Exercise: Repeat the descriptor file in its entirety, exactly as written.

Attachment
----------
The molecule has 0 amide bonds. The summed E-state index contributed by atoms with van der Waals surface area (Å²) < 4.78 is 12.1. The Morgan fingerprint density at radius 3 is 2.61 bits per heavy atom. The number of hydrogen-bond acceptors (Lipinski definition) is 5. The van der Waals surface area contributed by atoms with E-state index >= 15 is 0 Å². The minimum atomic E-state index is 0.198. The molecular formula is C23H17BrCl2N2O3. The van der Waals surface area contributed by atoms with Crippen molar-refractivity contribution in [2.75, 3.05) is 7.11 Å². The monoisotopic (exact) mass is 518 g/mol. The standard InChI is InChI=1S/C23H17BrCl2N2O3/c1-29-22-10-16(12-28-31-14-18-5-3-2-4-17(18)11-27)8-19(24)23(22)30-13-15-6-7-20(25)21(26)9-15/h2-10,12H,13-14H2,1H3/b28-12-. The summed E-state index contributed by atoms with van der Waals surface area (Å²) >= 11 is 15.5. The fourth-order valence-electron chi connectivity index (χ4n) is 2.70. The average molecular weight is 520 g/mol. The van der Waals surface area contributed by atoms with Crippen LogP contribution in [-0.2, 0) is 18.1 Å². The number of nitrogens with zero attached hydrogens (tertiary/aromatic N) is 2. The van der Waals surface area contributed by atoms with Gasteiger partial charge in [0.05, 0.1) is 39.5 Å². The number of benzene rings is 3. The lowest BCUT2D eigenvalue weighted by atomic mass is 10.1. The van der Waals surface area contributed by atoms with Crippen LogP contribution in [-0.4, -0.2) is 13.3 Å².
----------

The molecule has 0 amide bonds. The summed E-state index contributed by atoms with van der Waals surface area (Å²) < 4.78 is 12.1. The Morgan fingerprint density at radius 3 is 2.61 bits per heavy atom. The number of hydrogen-bond acceptors (Lipinski definition) is 5. The van der Waals surface area contributed by atoms with E-state index >= 15 is 0 Å². The minimum atomic E-state index is 0.198. The molecular formula is C23H17BrCl2N2O3. The van der Waals surface area contributed by atoms with Crippen molar-refractivity contribution in [2.75, 3.05) is 7.11 Å². The monoisotopic (exact) mass is 518 g/mol. The standard InChI is InChI=1S/C23H17BrCl2N2O3/c1-29-22-10-16(12-28-31-14-18-5-3-2-4-17(18)11-27)8-19(24)23(22)30-13-15-6-7-20(25)21(26)9-15/h2-10,12H,13-14H2,1H3/b28-12-. The summed E-state index contributed by atoms with van der Waals surface area (Å²) >= 11 is 15.5. The fourth-order valence-electron chi connectivity index (χ4n) is 2.70. The average molecular weight is 520 g/mol. The van der Waals surface area contributed by atoms with Crippen LogP contribution in [-0.2, 0) is 18.1 Å². The number of nitrogens with zero attached hydrogens (tertiary/aromatic N) is 2. The van der Waals surface area contributed by atoms with Gasteiger partial charge in [0.05, 0.1) is 39.5 Å². The number of benzene rings is 3. The lowest BCUT2D eigenvalue weighted by atomic mass is 10.1. The van der Waals surface area contributed by atoms with Crippen LogP contribution in [-0.4, -0.2) is 13.3 Å².